No-confidence motion against Rohee was constitutionally impermissible
In recent proceedings in the National Assembly on a no-confidence motion against the Minister of Home Affairs, Mr Clement Rohee, much emphasis was placed on the concept of ministerial responsibility as that concept is applied in Britain.
According to Professor HW Wade in his text on Administrative Law, page 29, “ministerial responsibility is one aspect of the supremacy of parliament under which ministers are responsible to it both individually and collectively through the cabinet.”
It is important to note immediately, that Britain does not have a written constitution as Guyana does.
In Britain, it is the supremacy of Parliament that is recognized. The courts in Britain cannot strike down an Act of Parliament as the courts of Guyana can. In this country our constitution is the supreme law and it is the supremacy of the constitution that is recognized. In the constitutional framework of Guyana, there is no provision for individual ministerial responsibility to Parliament. The constitution makes provision for cabinet’s collective responsibility to Parliament.
Article 106(2) of the Constitution provides:
“The cabinet shall aid and advise the President in the general direction and control of the Government of Guyana and shall be collectively responsible therefor to Parliament.”
In India, the concept of “collective responsibility” of the cabinet to Parliament is, like Guyana, also provided for by the Indian constitution.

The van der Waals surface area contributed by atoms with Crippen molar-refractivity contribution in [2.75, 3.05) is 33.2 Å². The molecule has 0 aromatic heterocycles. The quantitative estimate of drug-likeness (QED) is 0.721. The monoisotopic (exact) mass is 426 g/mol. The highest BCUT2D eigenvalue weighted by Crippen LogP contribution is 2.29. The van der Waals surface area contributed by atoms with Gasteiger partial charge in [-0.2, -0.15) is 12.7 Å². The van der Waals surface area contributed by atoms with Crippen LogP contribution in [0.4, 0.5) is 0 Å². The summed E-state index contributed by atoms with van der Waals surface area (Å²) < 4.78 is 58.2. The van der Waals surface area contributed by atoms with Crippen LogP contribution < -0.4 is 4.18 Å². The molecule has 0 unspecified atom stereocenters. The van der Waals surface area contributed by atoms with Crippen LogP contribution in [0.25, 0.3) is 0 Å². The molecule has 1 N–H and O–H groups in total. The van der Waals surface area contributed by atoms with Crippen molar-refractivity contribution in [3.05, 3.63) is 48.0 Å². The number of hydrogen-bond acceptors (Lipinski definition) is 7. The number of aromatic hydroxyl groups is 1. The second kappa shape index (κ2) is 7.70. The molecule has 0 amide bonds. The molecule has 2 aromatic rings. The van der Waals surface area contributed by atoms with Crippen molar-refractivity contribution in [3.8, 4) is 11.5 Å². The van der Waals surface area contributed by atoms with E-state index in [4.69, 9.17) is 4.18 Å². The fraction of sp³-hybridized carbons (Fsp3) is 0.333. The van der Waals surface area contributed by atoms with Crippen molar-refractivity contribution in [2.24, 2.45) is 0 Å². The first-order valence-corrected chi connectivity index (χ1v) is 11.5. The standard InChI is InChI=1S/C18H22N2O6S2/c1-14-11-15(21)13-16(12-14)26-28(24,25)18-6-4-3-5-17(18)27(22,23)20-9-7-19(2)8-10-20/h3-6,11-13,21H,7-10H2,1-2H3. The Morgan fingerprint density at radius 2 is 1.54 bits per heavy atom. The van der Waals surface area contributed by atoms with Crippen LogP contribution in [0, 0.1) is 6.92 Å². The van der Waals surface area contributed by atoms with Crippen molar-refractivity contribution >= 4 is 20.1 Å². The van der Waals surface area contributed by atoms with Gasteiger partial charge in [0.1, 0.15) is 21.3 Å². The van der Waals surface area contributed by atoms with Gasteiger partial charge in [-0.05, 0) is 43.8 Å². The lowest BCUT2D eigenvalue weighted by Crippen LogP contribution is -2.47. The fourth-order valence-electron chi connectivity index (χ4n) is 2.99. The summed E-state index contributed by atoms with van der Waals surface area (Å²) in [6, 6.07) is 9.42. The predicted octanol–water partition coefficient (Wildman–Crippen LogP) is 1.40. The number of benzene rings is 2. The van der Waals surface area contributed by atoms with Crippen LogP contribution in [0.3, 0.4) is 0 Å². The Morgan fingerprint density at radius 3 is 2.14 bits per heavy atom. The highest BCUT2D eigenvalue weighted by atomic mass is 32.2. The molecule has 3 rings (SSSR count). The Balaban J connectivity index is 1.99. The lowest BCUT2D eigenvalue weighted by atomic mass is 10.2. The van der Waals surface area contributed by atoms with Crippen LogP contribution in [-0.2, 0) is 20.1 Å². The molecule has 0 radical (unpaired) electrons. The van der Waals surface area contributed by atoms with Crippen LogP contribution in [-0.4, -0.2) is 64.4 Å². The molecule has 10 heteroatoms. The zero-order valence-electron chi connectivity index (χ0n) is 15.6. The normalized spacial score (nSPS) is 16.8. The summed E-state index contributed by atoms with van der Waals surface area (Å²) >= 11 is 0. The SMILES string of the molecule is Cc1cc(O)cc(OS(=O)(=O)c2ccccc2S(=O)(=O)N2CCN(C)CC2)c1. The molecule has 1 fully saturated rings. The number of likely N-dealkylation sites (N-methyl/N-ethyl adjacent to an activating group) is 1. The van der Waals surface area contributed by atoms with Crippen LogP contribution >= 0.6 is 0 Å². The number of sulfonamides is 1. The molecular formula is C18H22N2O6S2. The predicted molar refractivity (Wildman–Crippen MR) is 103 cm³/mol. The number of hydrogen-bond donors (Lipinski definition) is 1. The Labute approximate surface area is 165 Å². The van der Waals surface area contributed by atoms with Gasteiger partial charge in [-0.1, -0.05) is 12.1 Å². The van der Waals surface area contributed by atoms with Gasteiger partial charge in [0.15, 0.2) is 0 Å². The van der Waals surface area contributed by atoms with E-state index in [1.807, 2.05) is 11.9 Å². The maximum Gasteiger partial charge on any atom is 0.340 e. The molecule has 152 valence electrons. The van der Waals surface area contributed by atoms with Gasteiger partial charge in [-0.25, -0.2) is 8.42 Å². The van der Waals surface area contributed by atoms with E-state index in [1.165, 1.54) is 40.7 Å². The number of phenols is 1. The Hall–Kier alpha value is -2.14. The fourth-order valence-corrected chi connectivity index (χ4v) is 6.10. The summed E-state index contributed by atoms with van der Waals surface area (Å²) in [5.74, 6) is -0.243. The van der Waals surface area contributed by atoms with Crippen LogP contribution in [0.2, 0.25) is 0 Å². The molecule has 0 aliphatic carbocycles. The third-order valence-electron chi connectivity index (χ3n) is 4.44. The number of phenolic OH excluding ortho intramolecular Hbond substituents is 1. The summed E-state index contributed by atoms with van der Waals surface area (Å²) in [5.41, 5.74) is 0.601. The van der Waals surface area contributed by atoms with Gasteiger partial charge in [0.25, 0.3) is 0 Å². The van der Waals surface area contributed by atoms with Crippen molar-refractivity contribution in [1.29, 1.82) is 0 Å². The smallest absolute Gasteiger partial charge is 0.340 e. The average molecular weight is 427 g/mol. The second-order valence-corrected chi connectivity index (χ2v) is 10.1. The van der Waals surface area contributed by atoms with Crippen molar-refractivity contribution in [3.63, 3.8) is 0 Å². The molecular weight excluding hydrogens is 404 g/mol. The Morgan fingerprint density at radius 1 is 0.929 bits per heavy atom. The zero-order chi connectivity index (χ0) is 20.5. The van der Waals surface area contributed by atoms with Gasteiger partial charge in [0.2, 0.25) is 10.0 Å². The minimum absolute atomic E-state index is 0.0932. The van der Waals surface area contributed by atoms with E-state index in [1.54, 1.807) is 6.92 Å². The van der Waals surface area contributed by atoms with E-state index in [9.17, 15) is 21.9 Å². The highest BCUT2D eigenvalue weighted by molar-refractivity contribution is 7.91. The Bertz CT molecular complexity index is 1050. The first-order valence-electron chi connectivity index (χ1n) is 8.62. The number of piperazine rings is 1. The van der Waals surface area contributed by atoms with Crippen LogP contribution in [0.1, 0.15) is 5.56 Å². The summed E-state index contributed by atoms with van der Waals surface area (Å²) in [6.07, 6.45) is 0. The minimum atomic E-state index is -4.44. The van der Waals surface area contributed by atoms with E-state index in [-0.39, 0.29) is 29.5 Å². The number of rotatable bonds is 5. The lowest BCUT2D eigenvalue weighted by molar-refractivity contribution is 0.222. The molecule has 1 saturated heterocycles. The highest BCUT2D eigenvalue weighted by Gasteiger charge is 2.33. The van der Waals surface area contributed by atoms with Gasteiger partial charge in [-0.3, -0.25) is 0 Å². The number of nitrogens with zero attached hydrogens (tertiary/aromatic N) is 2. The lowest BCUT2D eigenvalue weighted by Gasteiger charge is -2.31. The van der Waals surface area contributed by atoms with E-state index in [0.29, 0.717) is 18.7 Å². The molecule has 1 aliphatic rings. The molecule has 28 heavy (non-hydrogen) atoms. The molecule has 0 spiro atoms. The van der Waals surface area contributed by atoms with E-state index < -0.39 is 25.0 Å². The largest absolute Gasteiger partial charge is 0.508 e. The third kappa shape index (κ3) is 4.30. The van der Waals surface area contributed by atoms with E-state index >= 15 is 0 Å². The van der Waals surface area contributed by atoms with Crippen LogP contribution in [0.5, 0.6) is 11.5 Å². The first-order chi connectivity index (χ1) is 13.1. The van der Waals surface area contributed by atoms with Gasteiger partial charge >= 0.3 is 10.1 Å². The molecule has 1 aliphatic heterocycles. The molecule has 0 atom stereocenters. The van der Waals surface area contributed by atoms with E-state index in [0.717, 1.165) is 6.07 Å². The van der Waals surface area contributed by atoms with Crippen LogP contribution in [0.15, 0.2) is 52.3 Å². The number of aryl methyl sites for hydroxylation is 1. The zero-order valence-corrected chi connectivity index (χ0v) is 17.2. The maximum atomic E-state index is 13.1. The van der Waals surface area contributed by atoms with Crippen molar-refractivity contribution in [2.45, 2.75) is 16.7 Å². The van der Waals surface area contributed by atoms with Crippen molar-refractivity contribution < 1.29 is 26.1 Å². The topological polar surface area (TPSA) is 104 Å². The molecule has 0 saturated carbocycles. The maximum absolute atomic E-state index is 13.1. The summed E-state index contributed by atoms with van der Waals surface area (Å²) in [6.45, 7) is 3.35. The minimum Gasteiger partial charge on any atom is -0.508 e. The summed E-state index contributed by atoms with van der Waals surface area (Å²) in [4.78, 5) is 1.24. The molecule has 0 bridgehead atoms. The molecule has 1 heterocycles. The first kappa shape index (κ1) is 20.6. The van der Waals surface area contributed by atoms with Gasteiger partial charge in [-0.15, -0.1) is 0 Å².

It is said that this collective responsibility is joint and indivisible. There is no provision in the Constitution of India, laying down the individual responsibility of a minister and his accountability to Parliament for all the acts of omission and commission in his departmental charge.
The no-confidence motion against Minister Rohee, stemmed from an allegation of police excesses at Linden recently. Note is to be taken of section 7 (1) the Police Act which provides:
“7 (1): The Commissioner shall, subject to the general orders and directions of the Minister, have the command and superintendence of the Force, and shall be responsible to the Minister for peace and good order throughout Guyana…”
It could not reasonably be argued that the Minister has responsibility for the day-to-day management, superintendence and command of the Police Force. It is evident that such directions as the minister can give to the commissioner would be administrative in nature and would relate to the command and superintendence of the Force. The minister does not give the commissioner operational instructions, directions relating to effective policing and law enforcement.
In a decided English case, the judge, speaking of the role of the commissioner of police in Britain observed: